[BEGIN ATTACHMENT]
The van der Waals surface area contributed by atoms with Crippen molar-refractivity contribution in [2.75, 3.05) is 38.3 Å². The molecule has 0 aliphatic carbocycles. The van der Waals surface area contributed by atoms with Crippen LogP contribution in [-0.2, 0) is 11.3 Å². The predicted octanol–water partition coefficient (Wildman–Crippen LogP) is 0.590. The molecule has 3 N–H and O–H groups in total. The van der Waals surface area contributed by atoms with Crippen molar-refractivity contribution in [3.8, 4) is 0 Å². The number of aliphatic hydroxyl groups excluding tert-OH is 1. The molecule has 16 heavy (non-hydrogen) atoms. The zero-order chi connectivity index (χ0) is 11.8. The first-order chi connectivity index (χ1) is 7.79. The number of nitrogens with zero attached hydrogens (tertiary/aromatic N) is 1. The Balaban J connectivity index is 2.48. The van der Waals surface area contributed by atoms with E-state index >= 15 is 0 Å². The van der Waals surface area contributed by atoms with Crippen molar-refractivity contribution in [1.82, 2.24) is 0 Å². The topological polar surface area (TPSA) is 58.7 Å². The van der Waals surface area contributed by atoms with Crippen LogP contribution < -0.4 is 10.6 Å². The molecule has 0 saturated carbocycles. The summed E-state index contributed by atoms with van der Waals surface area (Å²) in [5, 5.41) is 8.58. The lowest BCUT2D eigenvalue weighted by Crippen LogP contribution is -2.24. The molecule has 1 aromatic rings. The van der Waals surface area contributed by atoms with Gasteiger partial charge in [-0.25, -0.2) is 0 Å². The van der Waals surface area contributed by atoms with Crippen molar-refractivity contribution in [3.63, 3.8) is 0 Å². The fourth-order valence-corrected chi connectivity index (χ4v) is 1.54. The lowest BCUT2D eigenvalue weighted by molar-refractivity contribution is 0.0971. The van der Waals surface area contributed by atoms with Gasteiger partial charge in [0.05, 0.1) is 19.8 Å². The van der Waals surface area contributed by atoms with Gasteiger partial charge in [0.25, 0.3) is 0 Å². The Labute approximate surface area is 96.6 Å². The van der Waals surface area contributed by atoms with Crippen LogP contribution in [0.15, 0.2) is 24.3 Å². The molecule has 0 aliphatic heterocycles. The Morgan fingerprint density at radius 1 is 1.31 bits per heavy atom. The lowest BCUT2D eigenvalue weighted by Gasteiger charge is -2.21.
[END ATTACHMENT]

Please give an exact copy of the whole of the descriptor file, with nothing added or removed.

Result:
The van der Waals surface area contributed by atoms with Crippen molar-refractivity contribution in [2.75, 3.05) is 38.3 Å². The molecule has 0 aliphatic carbocycles. The van der Waals surface area contributed by atoms with Crippen LogP contribution in [-0.2, 0) is 11.3 Å². The predicted octanol–water partition coefficient (Wildman–Crippen LogP) is 0.590. The molecule has 3 N–H and O–H groups in total. The van der Waals surface area contributed by atoms with Crippen molar-refractivity contribution in [3.8, 4) is 0 Å². The number of aliphatic hydroxyl groups excluding tert-OH is 1. The molecule has 16 heavy (non-hydrogen) atoms. The zero-order chi connectivity index (χ0) is 11.8. The first-order chi connectivity index (χ1) is 7.79. The number of nitrogens with zero attached hydrogens (tertiary/aromatic N) is 1. The Balaban J connectivity index is 2.48. The van der Waals surface area contributed by atoms with E-state index >= 15 is 0 Å². The van der Waals surface area contributed by atoms with Crippen molar-refractivity contribution in [1.82, 2.24) is 0 Å². The topological polar surface area (TPSA) is 58.7 Å². The van der Waals surface area contributed by atoms with Crippen LogP contribution < -0.4 is 10.6 Å². The molecule has 0 saturated carbocycles. The summed E-state index contributed by atoms with van der Waals surface area (Å²) in [5, 5.41) is 8.58. The lowest BCUT2D eigenvalue weighted by Crippen LogP contribution is -2.24. The molecule has 1 aromatic rings. The van der Waals surface area contributed by atoms with Gasteiger partial charge in [-0.25, -0.2) is 0 Å². The van der Waals surface area contributed by atoms with Crippen molar-refractivity contribution in [3.63, 3.8) is 0 Å². The fourth-order valence-corrected chi connectivity index (χ4v) is 1.54. The lowest BCUT2D eigenvalue weighted by molar-refractivity contribution is 0.0971. The van der Waals surface area contributed by atoms with Gasteiger partial charge in [0.05, 0.1) is 19.8 Å². The van der Waals surface area contributed by atoms with Gasteiger partial charge in [0.25, 0.3) is 0 Å². The Labute approximate surface area is 96.6 Å². The van der Waals surface area contributed by atoms with Crippen LogP contribution in [0.15, 0.2) is 24.3 Å². The molecule has 0 aliphatic heterocycles. The Morgan fingerprint density at radius 1 is 1.31 bits per heavy atom. The lowest BCUT2D eigenvalue weighted by Gasteiger charge is -2.21.